Last Updated: 5/14/19


From Philadelphia With Love II: More

Industrial, Educational and other Lost Local Films

at Bryn Mawr Film Institute

Bryn Mawr Film Institute
824 W. Lancaster Avenue, Bryn Mawr, PA
(610) 527-9898

Wednesday, May 29, 2019
7:30 pm
Admission: $12.50, $10 seniors/students, $8.00 children/members

On Wednesday, May 29, the Secret Cinema will return to the Bryn Mawr Film Institute to present a unique program of short films called From Philadelphia With Love II: More Industrial, Educational and other Lost Local Films. While most area residents are familiar with Philadelphia films such as Rocky, Trading Places, and the works of M. Night Shayamalan, there is a whole world of locally-made films that has been forgotten -- the "ephemeral" short films that were primarily made by small independent companies for the then-booming non-theatrical market. While most school districts, television stations and traveling salesman have long ago discarded their 16mm film projectors, we at Secret Cinema have not, and are proud to present a look back at these celluloid time capsules that would otherwise not be seen again.

The Secret Cinema has been collecting, archiving and screening this fascinating area of local film history for over two decades now. Our second BMFI presentation of Philly film will be another "best of" selection from past volumes (with no repeats from the previous Bryn Mawr edition, and some titles that have not been screened anywhere in over a decade).

There will be one complete show at 7:30 pm. Admission is $12.50, $8.00 (children/BMFI members), $10 (seniors and students).

Highlights of From Philadelphia With Love II… will include:

Assembly Line (1961, Dir: Morton Heilig) - This dramatic short film focuses on a lonely worker who toils at the Hunting Park plant of the Budd auto body factory. Ignoring the warnings of his alcoholic roommate, he heads out for what he imagines will be a big night on the town, but instead finds only betrayal and disappointment. The incredibly grim, noir mood could have come from a David Goodis pulp novel. It was a co-production of two departments at Penn: the Annenberg School of Communications, and the somewhat-mysterious Institute for Cooperative Research. Director Heilig, a winner of a fellowship in the first year of the School, would go on to make many documentaries, and also invented some early virtual reality devices. Besides its compelling narrative, Assembly Line captures amazing footage of mid-century Philadelphia, including Horn & Hardart’s, movie theater marquees, long-gone bars, and streetscapes both neon-lit and gloomy.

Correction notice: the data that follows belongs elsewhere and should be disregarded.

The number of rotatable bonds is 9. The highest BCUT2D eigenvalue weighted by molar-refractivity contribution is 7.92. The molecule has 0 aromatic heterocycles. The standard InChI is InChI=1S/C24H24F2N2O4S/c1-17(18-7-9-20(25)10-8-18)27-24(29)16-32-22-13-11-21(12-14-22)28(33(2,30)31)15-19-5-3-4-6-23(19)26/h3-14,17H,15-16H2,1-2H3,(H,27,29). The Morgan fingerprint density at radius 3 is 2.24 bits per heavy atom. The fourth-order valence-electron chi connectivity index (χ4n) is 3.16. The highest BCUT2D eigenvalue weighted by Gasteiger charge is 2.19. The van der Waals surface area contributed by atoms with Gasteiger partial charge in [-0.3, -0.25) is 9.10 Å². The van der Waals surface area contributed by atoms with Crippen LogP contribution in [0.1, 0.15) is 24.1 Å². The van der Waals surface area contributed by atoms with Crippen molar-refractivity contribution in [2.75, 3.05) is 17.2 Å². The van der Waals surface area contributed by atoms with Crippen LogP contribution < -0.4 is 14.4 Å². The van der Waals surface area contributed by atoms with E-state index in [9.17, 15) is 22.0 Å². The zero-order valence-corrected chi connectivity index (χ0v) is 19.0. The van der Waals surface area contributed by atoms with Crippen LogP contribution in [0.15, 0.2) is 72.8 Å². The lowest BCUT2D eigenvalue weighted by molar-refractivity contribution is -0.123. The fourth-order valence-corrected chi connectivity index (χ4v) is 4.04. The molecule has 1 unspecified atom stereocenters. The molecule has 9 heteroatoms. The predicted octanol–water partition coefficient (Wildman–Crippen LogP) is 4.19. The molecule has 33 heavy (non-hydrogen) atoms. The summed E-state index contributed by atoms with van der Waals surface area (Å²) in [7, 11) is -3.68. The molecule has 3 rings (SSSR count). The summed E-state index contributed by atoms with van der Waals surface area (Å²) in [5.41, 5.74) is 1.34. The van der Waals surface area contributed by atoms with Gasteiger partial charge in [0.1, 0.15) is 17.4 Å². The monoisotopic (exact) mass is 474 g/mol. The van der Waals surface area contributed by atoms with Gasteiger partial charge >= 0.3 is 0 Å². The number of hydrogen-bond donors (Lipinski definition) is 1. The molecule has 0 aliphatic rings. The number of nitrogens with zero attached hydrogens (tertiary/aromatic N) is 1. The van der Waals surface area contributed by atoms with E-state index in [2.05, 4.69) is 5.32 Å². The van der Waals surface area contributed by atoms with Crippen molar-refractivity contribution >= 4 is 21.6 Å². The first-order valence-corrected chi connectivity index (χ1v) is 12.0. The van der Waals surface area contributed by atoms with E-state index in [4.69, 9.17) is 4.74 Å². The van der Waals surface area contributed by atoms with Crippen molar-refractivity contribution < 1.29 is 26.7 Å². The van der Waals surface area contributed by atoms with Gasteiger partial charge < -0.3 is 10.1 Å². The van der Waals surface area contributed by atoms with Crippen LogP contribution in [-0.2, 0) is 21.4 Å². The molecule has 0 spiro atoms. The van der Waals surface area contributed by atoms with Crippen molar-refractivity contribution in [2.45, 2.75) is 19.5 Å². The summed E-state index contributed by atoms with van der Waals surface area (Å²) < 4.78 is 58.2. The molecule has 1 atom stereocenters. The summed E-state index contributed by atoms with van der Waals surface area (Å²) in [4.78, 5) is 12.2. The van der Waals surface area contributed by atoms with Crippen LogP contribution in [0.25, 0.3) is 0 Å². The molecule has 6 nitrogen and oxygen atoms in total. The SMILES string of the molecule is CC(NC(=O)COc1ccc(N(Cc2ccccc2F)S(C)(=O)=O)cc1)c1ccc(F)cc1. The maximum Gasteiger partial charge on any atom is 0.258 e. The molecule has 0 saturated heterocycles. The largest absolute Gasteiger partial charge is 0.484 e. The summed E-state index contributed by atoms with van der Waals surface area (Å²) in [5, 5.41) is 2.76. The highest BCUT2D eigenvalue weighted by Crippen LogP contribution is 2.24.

The Philadelphia Story of 1963 (1963) - This rare sales film was made to promote a new televised bingo game/program called “RINGO,” played with game cards distributed to shoppers at local Acme Markets.

Westside Store (1982) - This amusing school film presents an unusual view of supposed gang activity. Though it shows some incredibly squalid North Philly streetscapes, the multi-racial, mixed-gender members of the fictitious “Seveners gang” (of 7th & Indiana Streets) seem to have been cast right out of a Benetton fashion ad. They pool their efforts and meager assets to start a thrift store (and learn about responsibility). Adding to the fun are early appearances of two now-famous Philadelphians: Ahmir Thompson (aka Questlove from the Roots) and actor/comedian Paul F. Tompkins.

Dupont Theater: "Date With a Stranger" (1956) - A rare episode of a 50s TV anthology drama program, in which a romance is launched by a chance meeting of two lonely tourists—in Independence Hall.

Plus much more!

Link to BMFI's interview with Secret Cinema programmer Jay Schwartz.


  • Sunday, June 2, 2019 @ The International bar: Salut les Copains, '60s French pop with D.J. Silvia & Jay Schwartz

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